When you sell a wine in France, you sell a piece of history and most of all, a “terroir” : call it an AOC, a “cru” or a “climate” (the word used in Burgundy). But, as most winemakers will tell you, with true or false modesty towards nature, on which their activity so much depends, they owe everything to the grape, their raw material. And for sure, the grape is what is put forward when you read the label of a wine in many countries outside France : you drink a bourgogne or a bordeaux but, when it comes to an american or australian wine, tou will drink a pinot, a merlot or a chardonnay.
Of course the grape variety is important to the wine and many connoisseurs boast abotu being able to recognise it just by the smell. Yet, even the best among them can be mistaken sometimes, as was observed during the last competition to name France’s best sommelier, which ended in Beaune on october the 27th with Jonathan Bauer-Monneret, sommelier of the Spring à Paris, being victorious. In a playful mood, the organizers had the competitors taste red burgundys, made as everyone know with pinot noir grapes. But among three real representatives of this variety, they had hidden a beaujolais, made with the gamay variety that Philippe le Hardi, Duke of Burgundy, once asked to snatch out of his land, calling it “vile and dishonest”.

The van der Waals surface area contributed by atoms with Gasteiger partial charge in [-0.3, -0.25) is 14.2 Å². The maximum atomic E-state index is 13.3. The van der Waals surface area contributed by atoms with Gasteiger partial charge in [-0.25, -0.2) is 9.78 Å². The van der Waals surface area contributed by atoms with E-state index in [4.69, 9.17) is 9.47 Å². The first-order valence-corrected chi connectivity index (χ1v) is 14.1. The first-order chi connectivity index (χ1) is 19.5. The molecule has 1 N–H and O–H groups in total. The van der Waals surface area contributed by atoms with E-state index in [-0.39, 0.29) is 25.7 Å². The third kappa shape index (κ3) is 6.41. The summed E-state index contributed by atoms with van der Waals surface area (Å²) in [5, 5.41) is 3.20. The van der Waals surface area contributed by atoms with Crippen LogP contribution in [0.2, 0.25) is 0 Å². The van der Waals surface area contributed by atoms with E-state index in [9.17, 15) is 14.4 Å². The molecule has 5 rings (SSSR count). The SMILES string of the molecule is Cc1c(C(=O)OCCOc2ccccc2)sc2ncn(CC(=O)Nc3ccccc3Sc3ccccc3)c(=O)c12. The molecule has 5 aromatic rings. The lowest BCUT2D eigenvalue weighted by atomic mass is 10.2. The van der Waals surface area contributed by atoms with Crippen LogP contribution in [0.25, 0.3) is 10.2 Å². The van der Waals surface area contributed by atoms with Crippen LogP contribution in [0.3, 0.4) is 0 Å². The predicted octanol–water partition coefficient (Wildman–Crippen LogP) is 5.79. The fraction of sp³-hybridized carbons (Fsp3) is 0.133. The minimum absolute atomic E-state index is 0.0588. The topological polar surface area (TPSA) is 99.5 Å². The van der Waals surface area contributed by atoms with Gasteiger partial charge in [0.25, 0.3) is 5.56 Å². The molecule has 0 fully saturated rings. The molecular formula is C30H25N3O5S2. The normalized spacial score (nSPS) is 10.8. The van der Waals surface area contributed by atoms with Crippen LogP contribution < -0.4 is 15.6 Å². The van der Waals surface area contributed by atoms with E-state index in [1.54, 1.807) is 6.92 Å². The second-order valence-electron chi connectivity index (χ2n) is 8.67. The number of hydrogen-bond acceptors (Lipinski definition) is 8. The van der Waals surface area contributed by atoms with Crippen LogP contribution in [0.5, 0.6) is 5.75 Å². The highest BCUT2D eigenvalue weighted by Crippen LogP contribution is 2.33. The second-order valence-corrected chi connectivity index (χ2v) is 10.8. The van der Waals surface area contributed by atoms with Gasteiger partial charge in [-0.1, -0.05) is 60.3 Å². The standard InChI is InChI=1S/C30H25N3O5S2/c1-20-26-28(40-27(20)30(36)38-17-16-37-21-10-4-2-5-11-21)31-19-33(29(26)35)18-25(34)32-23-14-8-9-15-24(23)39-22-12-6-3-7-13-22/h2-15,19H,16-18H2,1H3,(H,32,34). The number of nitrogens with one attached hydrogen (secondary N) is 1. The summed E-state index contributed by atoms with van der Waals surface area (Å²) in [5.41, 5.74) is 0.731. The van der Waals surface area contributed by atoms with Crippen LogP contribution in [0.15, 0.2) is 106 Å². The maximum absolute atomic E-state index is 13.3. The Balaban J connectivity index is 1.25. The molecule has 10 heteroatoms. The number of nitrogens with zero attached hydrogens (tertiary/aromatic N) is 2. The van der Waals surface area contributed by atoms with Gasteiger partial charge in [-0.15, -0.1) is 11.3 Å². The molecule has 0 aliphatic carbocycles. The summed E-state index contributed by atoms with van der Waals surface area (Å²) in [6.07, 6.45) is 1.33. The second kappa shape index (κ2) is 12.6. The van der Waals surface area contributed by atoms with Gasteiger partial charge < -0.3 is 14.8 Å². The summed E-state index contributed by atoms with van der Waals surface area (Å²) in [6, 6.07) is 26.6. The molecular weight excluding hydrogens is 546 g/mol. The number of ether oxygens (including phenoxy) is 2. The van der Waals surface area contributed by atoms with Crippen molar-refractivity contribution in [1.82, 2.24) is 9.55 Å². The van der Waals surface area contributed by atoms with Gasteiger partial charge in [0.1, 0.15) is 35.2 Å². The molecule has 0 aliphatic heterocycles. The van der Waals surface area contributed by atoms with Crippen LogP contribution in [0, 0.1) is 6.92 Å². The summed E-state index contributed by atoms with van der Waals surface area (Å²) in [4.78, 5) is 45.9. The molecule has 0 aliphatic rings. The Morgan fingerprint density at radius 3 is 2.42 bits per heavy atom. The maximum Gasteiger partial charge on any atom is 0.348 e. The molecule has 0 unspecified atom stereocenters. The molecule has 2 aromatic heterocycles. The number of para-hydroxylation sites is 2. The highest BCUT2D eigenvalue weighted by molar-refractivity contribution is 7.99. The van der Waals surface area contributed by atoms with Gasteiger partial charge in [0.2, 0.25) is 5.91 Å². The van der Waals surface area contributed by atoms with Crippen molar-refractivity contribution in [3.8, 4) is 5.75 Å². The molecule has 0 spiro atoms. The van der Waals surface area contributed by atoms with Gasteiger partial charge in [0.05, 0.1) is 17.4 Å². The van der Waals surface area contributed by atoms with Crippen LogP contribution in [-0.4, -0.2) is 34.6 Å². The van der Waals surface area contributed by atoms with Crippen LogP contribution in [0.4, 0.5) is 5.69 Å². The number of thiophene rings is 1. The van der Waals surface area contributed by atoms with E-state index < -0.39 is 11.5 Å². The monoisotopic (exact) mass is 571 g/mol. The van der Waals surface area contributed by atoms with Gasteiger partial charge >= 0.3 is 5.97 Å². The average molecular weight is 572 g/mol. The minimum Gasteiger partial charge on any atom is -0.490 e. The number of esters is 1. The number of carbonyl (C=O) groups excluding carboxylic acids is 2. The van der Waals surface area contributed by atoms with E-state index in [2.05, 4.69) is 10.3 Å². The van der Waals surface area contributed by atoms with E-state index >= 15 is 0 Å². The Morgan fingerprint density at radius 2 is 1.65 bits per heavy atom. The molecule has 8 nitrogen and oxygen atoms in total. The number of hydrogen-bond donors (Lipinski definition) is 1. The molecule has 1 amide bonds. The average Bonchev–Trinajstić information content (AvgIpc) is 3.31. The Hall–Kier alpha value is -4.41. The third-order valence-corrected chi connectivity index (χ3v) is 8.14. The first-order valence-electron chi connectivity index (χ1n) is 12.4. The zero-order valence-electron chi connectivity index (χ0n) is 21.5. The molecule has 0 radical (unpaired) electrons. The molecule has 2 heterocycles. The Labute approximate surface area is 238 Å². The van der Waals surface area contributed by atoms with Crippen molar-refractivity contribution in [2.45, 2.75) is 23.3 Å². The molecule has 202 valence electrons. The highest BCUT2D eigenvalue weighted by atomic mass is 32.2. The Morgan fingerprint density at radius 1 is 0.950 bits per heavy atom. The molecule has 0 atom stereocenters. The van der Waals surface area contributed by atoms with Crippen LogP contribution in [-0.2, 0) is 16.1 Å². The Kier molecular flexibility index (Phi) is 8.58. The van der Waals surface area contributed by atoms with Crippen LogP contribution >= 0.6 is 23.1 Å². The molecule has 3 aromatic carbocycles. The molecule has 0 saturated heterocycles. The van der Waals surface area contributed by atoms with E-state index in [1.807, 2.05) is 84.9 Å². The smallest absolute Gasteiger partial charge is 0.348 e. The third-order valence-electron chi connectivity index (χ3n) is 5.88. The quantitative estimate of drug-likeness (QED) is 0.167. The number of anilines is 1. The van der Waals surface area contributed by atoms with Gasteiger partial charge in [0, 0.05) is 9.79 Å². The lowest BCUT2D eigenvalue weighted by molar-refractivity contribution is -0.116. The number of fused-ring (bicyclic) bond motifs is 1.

Anyway, this beaujolais from Château des Jacques was a trap for everyone : even the future french champion thought of a pinot noir. It seems the winemaker’s work has its part in how the wine tastes, finally. And this property being operated by Burgundy’ famous wine trading house Louis Jadot, honour is saved in a way.